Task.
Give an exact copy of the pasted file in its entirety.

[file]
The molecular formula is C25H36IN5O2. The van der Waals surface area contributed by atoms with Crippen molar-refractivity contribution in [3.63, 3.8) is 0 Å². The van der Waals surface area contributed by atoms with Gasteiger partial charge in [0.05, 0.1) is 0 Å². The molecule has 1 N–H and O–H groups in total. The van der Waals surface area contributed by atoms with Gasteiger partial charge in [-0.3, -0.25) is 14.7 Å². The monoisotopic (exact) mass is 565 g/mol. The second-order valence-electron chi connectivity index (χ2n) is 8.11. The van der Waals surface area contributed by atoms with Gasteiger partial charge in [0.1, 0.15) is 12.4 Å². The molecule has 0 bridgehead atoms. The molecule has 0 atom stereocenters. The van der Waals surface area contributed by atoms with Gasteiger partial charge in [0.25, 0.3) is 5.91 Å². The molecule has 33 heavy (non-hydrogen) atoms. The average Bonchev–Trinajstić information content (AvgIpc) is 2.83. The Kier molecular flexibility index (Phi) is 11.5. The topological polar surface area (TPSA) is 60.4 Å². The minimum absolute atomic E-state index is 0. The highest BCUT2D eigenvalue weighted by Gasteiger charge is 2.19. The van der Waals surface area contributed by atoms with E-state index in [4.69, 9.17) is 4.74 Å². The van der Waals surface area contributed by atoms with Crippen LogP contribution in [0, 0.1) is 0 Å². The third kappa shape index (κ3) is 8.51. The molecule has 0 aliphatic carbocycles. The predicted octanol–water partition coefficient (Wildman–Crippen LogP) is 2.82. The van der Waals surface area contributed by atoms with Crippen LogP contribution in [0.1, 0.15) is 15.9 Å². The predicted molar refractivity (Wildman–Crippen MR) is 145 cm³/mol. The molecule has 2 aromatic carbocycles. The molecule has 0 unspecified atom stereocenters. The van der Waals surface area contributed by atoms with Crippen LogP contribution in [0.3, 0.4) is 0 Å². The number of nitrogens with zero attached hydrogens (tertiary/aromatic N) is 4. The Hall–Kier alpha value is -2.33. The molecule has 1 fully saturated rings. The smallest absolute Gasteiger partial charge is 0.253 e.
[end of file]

The molecular formula is C25H36IN5O2. The van der Waals surface area contributed by atoms with Crippen molar-refractivity contribution in [3.63, 3.8) is 0 Å². The van der Waals surface area contributed by atoms with Gasteiger partial charge in [0.05, 0.1) is 0 Å². The molecule has 1 N–H and O–H groups in total. The van der Waals surface area contributed by atoms with Gasteiger partial charge in [-0.3, -0.25) is 14.7 Å². The monoisotopic (exact) mass is 565 g/mol. The second-order valence-electron chi connectivity index (χ2n) is 8.11. The van der Waals surface area contributed by atoms with Gasteiger partial charge in [0.1, 0.15) is 12.4 Å². The molecule has 0 bridgehead atoms. The molecule has 0 atom stereocenters. The van der Waals surface area contributed by atoms with Gasteiger partial charge in [0.25, 0.3) is 5.91 Å². The molecule has 33 heavy (non-hydrogen) atoms. The average Bonchev–Trinajstić information content (AvgIpc) is 2.83. The Kier molecular flexibility index (Phi) is 11.5. The topological polar surface area (TPSA) is 60.4 Å². The minimum absolute atomic E-state index is 0. The highest BCUT2D eigenvalue weighted by Gasteiger charge is 2.19. The van der Waals surface area contributed by atoms with E-state index in [4.69, 9.17) is 4.74 Å². The van der Waals surface area contributed by atoms with Crippen LogP contribution in [0, 0.1) is 0 Å². The third kappa shape index (κ3) is 8.51. The molecule has 0 aliphatic carbocycles. The predicted octanol–water partition coefficient (Wildman–Crippen LogP) is 2.82. The van der Waals surface area contributed by atoms with Crippen LogP contribution in [0.1, 0.15) is 15.9 Å². The predicted molar refractivity (Wildman–Crippen MR) is 145 cm³/mol. The molecule has 2 aromatic carbocycles. The molecule has 0 unspecified atom stereocenters. The van der Waals surface area contributed by atoms with Crippen LogP contribution in [0.3, 0.4) is 0 Å². The number of nitrogens with zero attached hydrogens (tertiary/aromatic N) is 4. The Hall–Kier alpha value is -2.33. The molecule has 1 fully saturated rings. The smallest absolute Gasteiger partial charge is 0.253 e.